While Jesus understood the woman would return to the well for water to sustain her physical body, He offered living water to sustain her soul. I know what you may be thinking. Living water sounds great in theory, but I’m struggling to pay rent and put food on the table. I have to live in reality. Give me something practical.
I get it. Remember, I was that list-making single momma who ran into the open arms and empty promises of this world. I drank from the wells and stagnant cisterns, yet I remained thirsty. Eternally thirsty. While our bodies thirst for water, our souls thirst for what is eternal.
You, God, are my God, earnestly I seek you; I thirst for you, my whole being longs for you,
in a dry and parched land where there is no water.
We live in a broken world, dear one. Being a Christian does not ensure a life free from suffering and pain, nor are we promised a life free from want. But through His living water, God empowers us to walk through difficult circumstances with courage, dignity, and grace. And for those of us who need to rebuild our homes, God’s Word shows the intrinsic connection between living water and restoration.
The Lord will guide you always; he will satisfy your needs in a sun-scorched land and will strengthen your frame. You will be like a well-watered garden, like a spring whose waters never fail. Your people will rebuild the ancient ruins and will raise up the age-old foundations; you will be called Repairer of Broken Walls, Restorer of Streets with Dwellings.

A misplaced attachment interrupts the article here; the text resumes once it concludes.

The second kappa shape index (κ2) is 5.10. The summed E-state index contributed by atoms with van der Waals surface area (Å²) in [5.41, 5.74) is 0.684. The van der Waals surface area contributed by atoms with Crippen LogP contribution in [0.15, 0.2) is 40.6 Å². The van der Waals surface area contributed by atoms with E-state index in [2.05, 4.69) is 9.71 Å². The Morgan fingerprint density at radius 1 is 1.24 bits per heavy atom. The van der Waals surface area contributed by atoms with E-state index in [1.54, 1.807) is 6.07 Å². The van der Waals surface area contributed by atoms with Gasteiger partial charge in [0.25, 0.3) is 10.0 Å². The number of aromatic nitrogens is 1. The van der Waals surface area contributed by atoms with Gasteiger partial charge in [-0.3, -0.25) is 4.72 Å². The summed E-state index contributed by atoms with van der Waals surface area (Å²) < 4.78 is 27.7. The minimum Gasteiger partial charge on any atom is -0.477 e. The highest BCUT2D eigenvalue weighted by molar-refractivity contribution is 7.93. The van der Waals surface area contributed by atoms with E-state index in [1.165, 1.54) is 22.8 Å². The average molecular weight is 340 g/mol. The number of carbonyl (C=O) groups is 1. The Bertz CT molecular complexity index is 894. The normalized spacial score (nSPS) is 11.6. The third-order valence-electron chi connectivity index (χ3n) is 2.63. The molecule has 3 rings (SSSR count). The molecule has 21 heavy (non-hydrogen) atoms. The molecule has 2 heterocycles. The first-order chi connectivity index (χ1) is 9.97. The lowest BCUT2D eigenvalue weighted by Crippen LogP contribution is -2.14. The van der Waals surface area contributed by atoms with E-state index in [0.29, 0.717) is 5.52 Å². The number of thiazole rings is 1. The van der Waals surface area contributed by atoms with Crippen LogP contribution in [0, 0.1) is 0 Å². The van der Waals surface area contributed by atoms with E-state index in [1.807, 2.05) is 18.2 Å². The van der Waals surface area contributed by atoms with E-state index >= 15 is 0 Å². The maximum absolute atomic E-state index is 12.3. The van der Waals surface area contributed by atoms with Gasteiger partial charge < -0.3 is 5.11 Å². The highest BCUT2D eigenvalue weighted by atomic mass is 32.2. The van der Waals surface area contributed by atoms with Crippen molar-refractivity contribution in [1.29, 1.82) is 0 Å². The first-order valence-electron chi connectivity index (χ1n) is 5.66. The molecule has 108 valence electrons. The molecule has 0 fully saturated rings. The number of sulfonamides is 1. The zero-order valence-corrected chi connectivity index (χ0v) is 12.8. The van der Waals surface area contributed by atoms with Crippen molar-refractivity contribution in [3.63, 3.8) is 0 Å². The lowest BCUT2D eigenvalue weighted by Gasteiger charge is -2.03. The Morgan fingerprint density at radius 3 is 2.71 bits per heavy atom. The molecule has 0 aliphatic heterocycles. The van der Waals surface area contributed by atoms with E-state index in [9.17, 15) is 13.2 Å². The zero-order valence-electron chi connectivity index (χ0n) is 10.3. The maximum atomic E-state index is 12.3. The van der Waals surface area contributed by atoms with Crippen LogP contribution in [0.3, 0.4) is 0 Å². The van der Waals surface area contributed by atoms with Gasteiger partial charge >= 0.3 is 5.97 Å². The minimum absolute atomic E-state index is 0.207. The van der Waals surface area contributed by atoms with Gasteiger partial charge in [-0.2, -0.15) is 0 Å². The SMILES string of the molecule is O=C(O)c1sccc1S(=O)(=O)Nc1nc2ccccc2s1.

Did you see that? The Old Testament prophet Isaiah, the same man who prophesied Jesus’ birth, says we will be called “Repairer of Broken Walls” and “Restorer of Streets with Dwellings.” Through His living water, God strengthens us to raise up our foundations and repair our broken walls. What a comforting promise for those of us who define our homes as broken.
Michelle Lynn Senters has a message for single moms— one forged in her own journey and deepened through her years of ministry to single mothers. “You are not alone.” She is the Founder and Director of SEEN, a ministry designed to demonstrate the love of Christ to single mothers and equip churches to meet their spiritual needs. Michelle is a sought-after speaker at women’s events, Bible studies, and writer’s conferences. She is the author of The Unseen Companion-God with the Single Mother. Learn more at www.michellelynnsenters.com and www.seenministries.com.
* Excerpt and adapted from The Unseen Companion-God with the Single Mother, ©2017 by Michelle Lynn Senters. Used with permission of Moody Publishers.